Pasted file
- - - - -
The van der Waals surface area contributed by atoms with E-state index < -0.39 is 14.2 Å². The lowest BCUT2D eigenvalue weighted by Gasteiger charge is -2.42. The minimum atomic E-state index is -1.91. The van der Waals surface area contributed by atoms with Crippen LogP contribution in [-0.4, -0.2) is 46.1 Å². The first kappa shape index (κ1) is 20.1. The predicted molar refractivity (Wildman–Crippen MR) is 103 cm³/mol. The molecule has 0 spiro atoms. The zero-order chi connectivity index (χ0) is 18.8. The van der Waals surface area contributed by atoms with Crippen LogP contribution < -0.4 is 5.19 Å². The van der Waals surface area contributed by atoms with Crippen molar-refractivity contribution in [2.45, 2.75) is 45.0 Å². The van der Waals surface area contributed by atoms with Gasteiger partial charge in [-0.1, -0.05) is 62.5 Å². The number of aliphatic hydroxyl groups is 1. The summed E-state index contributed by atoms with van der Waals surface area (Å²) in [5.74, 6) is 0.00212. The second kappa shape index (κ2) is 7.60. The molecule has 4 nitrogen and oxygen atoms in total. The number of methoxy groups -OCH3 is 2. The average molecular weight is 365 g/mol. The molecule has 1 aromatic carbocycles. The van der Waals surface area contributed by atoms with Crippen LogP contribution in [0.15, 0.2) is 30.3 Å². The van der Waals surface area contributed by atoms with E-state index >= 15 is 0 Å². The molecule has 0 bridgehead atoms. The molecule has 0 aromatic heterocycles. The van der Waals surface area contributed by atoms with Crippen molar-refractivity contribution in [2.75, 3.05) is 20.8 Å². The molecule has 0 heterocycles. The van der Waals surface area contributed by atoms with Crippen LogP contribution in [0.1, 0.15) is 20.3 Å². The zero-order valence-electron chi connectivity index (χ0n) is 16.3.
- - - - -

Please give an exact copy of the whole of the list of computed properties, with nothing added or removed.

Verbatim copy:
The van der Waals surface area contributed by atoms with E-state index < -0.39 is 14.2 Å². The lowest BCUT2D eigenvalue weighted by Gasteiger charge is -2.42. The minimum atomic E-state index is -1.91. The van der Waals surface area contributed by atoms with Crippen LogP contribution in [-0.4, -0.2) is 46.1 Å². The first kappa shape index (κ1) is 20.1. The predicted molar refractivity (Wildman–Crippen MR) is 103 cm³/mol. The molecule has 0 spiro atoms. The zero-order chi connectivity index (χ0) is 18.8. The van der Waals surface area contributed by atoms with Crippen LogP contribution < -0.4 is 5.19 Å². The van der Waals surface area contributed by atoms with Crippen molar-refractivity contribution in [2.45, 2.75) is 45.0 Å². The van der Waals surface area contributed by atoms with Gasteiger partial charge in [-0.1, -0.05) is 62.5 Å². The number of aliphatic hydroxyl groups is 1. The summed E-state index contributed by atoms with van der Waals surface area (Å²) in [5.74, 6) is 0.00212. The second kappa shape index (κ2) is 7.60. The molecule has 4 nitrogen and oxygen atoms in total. The number of methoxy groups -OCH3 is 2. The average molecular weight is 365 g/mol. The molecule has 1 aromatic carbocycles. The van der Waals surface area contributed by atoms with Crippen LogP contribution in [0.15, 0.2) is 30.3 Å². The van der Waals surface area contributed by atoms with E-state index >= 15 is 0 Å². The molecule has 0 bridgehead atoms. The molecule has 0 aromatic heterocycles. The van der Waals surface area contributed by atoms with Crippen molar-refractivity contribution in [2.75, 3.05) is 20.8 Å². The molecule has 0 heterocycles. The van der Waals surface area contributed by atoms with Crippen LogP contribution in [0.1, 0.15) is 20.3 Å². The zero-order valence-electron chi connectivity index (χ0n) is 16.3.